The two integrally suppressed models share similar specs, like the inclusion of Magpul MOE stocks and K2 pistol grips. They also have black Type III hardcoat anodized finishes. But each of our test models had a different add-on to spice things up. First, the UDP-9 IC came with an extended magazine release. For tactical and safety reasons, the magazine release is usually recessed to prevent accidental activations by the operator. However, this model had a new extended release for those needing a bit more speed during a competition.

The sample UDP-9 IR, which is the quietest of all the models that Angstadt Arms makes because of the barrel and suppressor lengths, had JP Enterprises’ aftermarket Silent Captured Springs recoil assembly. Due to the nature of its construction and finish, this buffer spring assembly is one of the quietest on the market, making it a natural fit for a firearm like the UDP-9 IR.

To round things out, Angstadt also brought along its UDP-9 SMG, which is a nice select-fire weapon that won’t care about waking up folks in the next county. As far as size and add-ons go, the SMG was very similar to the PDW. It had a Holosun 503C reflex sight and an SLR hand stop, though it wore a Magpul CTR stock and a Magpul K2 pistol grip. Finished with burnt bronze Cerakote by Carolina Firearms Coatings and sporting a Lantac Dragon flash suppressor, the UDP-9 SMG is almost as much fun to look at as it is to shoot. Though shooting all the toys was why we got together in the first place.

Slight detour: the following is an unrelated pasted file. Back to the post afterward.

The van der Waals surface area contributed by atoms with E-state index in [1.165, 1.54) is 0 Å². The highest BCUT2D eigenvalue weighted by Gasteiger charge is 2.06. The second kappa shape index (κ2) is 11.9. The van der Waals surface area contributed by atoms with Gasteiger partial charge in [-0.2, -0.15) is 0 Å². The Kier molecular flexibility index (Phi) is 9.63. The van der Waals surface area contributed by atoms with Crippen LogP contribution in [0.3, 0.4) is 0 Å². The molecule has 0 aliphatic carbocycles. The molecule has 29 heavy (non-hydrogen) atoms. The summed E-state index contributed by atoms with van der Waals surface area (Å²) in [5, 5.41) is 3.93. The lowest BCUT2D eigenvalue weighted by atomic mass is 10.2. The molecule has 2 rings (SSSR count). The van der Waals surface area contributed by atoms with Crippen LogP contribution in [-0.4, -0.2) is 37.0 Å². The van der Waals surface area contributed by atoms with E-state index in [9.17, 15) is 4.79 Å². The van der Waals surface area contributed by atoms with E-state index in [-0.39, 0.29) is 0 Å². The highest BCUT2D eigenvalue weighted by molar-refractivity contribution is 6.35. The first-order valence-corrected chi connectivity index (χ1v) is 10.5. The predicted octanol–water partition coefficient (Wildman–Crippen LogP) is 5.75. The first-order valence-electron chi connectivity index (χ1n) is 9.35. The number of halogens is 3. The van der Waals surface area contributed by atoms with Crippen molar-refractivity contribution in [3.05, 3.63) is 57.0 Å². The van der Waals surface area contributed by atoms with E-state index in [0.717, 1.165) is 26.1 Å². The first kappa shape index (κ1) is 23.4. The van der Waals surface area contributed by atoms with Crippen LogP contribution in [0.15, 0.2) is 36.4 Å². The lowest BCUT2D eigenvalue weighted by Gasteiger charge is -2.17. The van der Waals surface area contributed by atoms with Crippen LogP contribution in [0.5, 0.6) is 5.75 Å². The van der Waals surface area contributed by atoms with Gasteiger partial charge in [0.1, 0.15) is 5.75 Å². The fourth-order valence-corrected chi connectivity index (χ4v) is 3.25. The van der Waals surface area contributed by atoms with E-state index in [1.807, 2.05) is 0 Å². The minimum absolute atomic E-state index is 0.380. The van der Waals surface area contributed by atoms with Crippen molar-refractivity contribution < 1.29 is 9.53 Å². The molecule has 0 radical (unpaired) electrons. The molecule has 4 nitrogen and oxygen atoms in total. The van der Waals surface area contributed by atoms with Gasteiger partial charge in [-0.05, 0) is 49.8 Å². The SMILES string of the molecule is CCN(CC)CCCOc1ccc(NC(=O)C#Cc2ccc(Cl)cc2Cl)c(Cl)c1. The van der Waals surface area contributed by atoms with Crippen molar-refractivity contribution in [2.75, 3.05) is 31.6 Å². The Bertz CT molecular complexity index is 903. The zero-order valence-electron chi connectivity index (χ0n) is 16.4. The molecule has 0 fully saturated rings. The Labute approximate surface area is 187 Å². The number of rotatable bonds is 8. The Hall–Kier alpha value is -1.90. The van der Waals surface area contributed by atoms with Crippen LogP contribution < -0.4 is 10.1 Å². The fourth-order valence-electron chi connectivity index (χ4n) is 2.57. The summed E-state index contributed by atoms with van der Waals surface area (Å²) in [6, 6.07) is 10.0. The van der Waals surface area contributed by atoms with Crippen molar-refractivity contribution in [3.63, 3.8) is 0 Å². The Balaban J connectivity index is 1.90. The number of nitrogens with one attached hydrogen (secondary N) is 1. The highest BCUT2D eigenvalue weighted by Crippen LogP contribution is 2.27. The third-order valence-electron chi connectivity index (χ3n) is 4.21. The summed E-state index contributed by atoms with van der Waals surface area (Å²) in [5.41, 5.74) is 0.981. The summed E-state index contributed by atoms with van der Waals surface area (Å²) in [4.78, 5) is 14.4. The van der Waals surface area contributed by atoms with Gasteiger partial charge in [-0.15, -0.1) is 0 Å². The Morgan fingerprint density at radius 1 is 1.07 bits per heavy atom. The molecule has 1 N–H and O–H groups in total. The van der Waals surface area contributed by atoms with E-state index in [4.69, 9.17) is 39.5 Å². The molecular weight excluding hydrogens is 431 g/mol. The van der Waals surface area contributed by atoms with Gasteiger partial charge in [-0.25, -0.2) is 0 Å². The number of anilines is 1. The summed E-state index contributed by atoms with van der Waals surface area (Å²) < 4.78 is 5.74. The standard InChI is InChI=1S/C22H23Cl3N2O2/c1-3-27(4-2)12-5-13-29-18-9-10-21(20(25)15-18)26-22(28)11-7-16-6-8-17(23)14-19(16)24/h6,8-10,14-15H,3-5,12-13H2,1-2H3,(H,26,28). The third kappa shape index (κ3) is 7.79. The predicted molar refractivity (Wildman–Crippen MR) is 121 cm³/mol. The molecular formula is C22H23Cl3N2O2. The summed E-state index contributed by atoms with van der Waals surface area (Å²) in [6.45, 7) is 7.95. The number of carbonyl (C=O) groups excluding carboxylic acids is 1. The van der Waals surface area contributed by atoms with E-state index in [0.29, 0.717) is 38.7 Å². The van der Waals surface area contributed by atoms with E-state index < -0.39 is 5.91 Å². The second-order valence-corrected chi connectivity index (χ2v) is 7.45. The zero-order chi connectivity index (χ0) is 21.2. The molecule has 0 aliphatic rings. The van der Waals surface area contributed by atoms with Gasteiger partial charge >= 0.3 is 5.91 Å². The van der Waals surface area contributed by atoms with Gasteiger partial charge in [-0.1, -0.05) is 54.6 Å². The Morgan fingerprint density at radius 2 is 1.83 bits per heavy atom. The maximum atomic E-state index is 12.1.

Letting Loose

With multiple people on hand to try out Angstadt Arms’ different models, it didn’t take long for the giddiness to take hold. Smiles started cropping up as everyone took their turns. Shooting the two integrally suppressed models along with the PDW and the Obsidian 45 was a good bit of fun. It was amazing to hear the difference the suppressors made with the sound levels, even between individual weapons.

We ran Winchester and Sig Sauer 147-grain loads through the suppressed models, and even had some Hush 165-grain rounds on hand. With the Hush rounds, the UDP-9 IR was so quiet you were basically listening to the bolt operate and nothing else. Even the shorter carbine model was extremely quiet, though the giggle factor had gone up by expoentially since we had switched it over to full-auto mode. That took things to a whole new level.

According to Rich Angstadt, the rate of fire of the select-fire 9mm weapons is approximately 700 rounds per minute, depending on the buffer weight and other factors. Rich also pointed out that the operating systems on his products were straight blowback by design. He felt this was a more reliable system for 9mm ammo, especially when firing in full-auto mode.